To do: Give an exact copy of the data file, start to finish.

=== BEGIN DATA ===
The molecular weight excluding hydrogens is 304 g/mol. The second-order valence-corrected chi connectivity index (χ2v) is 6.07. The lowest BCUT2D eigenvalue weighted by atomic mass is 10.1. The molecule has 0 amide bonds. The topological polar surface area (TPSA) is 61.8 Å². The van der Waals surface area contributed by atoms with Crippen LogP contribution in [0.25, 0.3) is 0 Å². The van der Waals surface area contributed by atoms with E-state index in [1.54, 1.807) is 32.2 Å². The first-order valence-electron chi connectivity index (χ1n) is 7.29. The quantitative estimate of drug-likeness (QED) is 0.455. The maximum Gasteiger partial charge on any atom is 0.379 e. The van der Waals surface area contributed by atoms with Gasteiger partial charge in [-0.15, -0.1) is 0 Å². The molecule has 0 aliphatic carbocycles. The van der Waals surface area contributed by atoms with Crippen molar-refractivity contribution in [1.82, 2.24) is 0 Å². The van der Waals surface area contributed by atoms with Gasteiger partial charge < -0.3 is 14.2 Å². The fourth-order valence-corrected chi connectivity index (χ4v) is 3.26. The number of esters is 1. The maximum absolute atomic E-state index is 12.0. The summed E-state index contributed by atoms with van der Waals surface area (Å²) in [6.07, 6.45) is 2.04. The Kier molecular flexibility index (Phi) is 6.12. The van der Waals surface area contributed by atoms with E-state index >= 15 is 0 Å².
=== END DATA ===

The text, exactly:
The molecular weight excluding hydrogens is 304 g/mol. The second-order valence-corrected chi connectivity index (χ2v) is 6.07. The lowest BCUT2D eigenvalue weighted by atomic mass is 10.1. The molecule has 0 amide bonds. The topological polar surface area (TPSA) is 61.8 Å². The van der Waals surface area contributed by atoms with Crippen LogP contribution in [0.25, 0.3) is 0 Å². The van der Waals surface area contributed by atoms with E-state index in [1.54, 1.807) is 32.2 Å². The first-order valence-electron chi connectivity index (χ1n) is 7.29. The quantitative estimate of drug-likeness (QED) is 0.455. The maximum Gasteiger partial charge on any atom is 0.379 e. The van der Waals surface area contributed by atoms with Gasteiger partial charge in [-0.15, -0.1) is 0 Å². The molecule has 0 aliphatic carbocycles. The van der Waals surface area contributed by atoms with Crippen molar-refractivity contribution in [1.82, 2.24) is 0 Å². The van der Waals surface area contributed by atoms with Gasteiger partial charge < -0.3 is 14.2 Å². The fourth-order valence-corrected chi connectivity index (χ4v) is 3.26. The number of esters is 1. The maximum absolute atomic E-state index is 12.0. The summed E-state index contributed by atoms with van der Waals surface area (Å²) in [6.07, 6.45) is 2.04. The Kier molecular flexibility index (Phi) is 6.12. The van der Waals surface area contributed by atoms with E-state index >= 15 is 0 Å².